The New York Times Customer Insight Group has put out a very comprehensive study titled “The Psychology of Sharing: Why Do People Share Online?” The report identifies our motivations behind sharing, if there are certain personalities more likely to share content, and what this all could mean for advertisers. (Download report here.)
The concept of sharing is nothing new. We have hopefully all been taught the value of sharing from a very young age. The difference is the reach and the ease of sharing has changed: online sharing is fast and extensive. Because of this, we share more content, more often.
The group surveyed are classified as “medium /heavy online sharers”. Some results are as follows:
- 73% agreed they processed information more deeply and thoroughly when they shared it.
- 85% said that reading other people’s responses helps them understand and process information and events.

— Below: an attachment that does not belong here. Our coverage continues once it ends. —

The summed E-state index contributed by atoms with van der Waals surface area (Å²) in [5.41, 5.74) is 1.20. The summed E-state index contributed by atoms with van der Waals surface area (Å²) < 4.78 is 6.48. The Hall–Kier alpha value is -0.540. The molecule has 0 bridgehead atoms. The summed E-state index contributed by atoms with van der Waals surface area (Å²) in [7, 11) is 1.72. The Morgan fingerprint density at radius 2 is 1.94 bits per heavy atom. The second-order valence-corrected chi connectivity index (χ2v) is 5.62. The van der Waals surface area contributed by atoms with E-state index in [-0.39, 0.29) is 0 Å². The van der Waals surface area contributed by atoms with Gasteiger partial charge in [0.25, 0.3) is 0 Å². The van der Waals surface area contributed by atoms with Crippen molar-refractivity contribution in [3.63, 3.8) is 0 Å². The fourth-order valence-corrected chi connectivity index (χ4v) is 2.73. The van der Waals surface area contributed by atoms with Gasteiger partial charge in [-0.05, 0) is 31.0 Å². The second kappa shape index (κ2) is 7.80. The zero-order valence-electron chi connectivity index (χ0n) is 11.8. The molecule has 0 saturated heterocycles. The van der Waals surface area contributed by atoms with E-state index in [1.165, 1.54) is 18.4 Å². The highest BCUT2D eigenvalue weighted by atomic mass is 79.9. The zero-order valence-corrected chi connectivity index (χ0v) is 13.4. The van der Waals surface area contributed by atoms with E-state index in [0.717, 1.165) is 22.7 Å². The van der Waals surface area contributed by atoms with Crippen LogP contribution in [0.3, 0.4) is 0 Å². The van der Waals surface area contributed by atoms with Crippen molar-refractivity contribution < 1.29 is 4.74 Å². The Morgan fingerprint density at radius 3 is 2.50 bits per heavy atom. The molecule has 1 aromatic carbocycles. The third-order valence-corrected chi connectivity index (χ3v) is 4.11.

- A whopping 94% of participants said they share because they think the information is useful to the recipient – they want to help.
Sharing has made us hyper-aware of the things that we do. We want to tell people about them because we want to enrich the lives of others. This was the number one reason for sharing, behind “nourishing relationships”, “supporting causes or issues” and “self-fulfillment”. Fittingly, one personality type that’s inclined to share is an altruist. These people are simply trying to be helpful, thoughtful and stay connected.
For marketers, the altruists are the group you most want to focus on. The study instructs brands to “appeal to consumers’ motivation to connect with each other” not just with the brand. Trust and simplicity are mentioned as well, as is a nod to the fact that e-mail is still the number one way people share content.
Social recommendations are the currency of the future. More and more people are not only sharing information online – but they are relying on it to make informed purchase decisions. As a brand, you need to allow your customers the opportunity to share an experience, product or deal through social means.